Life

Minimalism and How it Changes People

May 11, 2012

Minimalism

Wikipedia describes Minimalism as a trend in design and architecture wherein the subject is reduced to its necessary elements.

Minimalism can also be described as a lifestyle – living with only the bare essentials.

Most Filipinos are influenced by the consumerist lifestyle of Americans; acquiring, purchasing, hoarding and holding on to so much stuff that just end up collecting dust and occupy space.

For most people, it is hard to let go of things. It is hard for those who have a delusion that the more things one possesses, the richer or the happier one is. They pride themselves on the accumulation of possessions.

But it is just a delusion.

Having a minimalist lifestyle is not only about having fewer things. It is about opting for quality over quantity.

Minimalism changes people. It changes lives.

When you live a minimalist lifestyle, you let go of relationships that don’t help you grow, commitments that no longer serve you, appointments that drain you, and much more clutter.

To some, being a minimalist may seem very selfish. But if you hold on to things, relationships, and commitments that don’t make you happy, it just clutters your life and your time – leaving little space for things that you love, and for the things that truly matter in life.

Tara Wagner from SustainableBabySteps said it well:

This lifestyle has a way of changing people, making them question and examine their lives and beliefs and focus on what truly matters.

And so did Leo Babauta:

Minimalism is a way of eschewing the non-essential in order to focus on what’s truly important, what gives our lives meaning, what gives us joy and value.

There are many benefits of minimalism.

And it has changed many lives.

Kate Carpenter realized that “much of our clutter is mental and emotional, and that can be even more debilitating than all the physical baggage we drag around.”

Janet “traded a big tract home with all the bells and whistles for a tiny, old cottage that is located in a historical park in our town… Our utility bills are a fraction of what they used to be. We have no credit card debt or car payments.”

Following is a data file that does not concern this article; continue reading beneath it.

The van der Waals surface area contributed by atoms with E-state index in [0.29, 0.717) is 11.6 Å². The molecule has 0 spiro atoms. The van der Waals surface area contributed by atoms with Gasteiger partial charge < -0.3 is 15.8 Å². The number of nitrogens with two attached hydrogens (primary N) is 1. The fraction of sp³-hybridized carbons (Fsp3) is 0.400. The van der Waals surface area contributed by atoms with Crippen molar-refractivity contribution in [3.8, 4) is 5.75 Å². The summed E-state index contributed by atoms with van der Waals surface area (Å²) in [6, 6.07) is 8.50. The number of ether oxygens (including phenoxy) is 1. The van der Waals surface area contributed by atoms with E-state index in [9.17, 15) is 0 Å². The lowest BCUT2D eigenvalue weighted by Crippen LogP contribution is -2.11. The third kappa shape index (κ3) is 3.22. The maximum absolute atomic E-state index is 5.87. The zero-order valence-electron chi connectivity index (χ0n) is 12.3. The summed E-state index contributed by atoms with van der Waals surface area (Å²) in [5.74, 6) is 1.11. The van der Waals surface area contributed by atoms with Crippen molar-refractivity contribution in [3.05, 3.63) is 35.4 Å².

Lucent Imagery from Australia shares,
“I desire minimalism for so many reasons. It’s…the power to say no and step away from all the noise. I have no desire for hoarding objects or upsizing to a huge house or an overflowing wardrobe. I want a lifetime of travel, experiences, tastes, smells, feelings, laughter, intellectual stimulation, digital photographs, people and animals around me.

“With my deteriorating vision, I find that minimalism to me also means the ability to derive great joy from the simple things in life rather than lamenting those things that I don’t see… I don’t wish to spend my time going to places or events just because it’s the place to be seen. I embrace a life that is full of experiences and social outings, but only if it means something to us.”

Sherry Ott “eased into a minimalist lifestyle in a way with the idea of ‘out of site, out of mind’. I quit my 14 year corporate IT career, and decided to sublet my apartment for 1 ½ years to travel around the world and find some clarity. I lived out of a suitcase while traveling to 23 countries; never once did I miss anything back in my apartment. I replaced my ‘stuff’ with travel experiences instead.”

And Caroline Garnet McGraw  “came to understand something valuable about having less: it meant sharing more…  Now, I work toward creating a life for myself that is rich and full…and simple. I try to do less, that what I do may have greater meaning. I de-accumulate with the awareness that what is extraneous to me may be essential to someone else.”

Have these stories inspired you to get rid of the clutter in your life?
This post on decluttering will help you get started.

1 Comment

  • Reply Caroline McGraw February 12, 2013 at 12:04 am

    Jen, thank you so much for including me in this post! I appreciate it. 🙂

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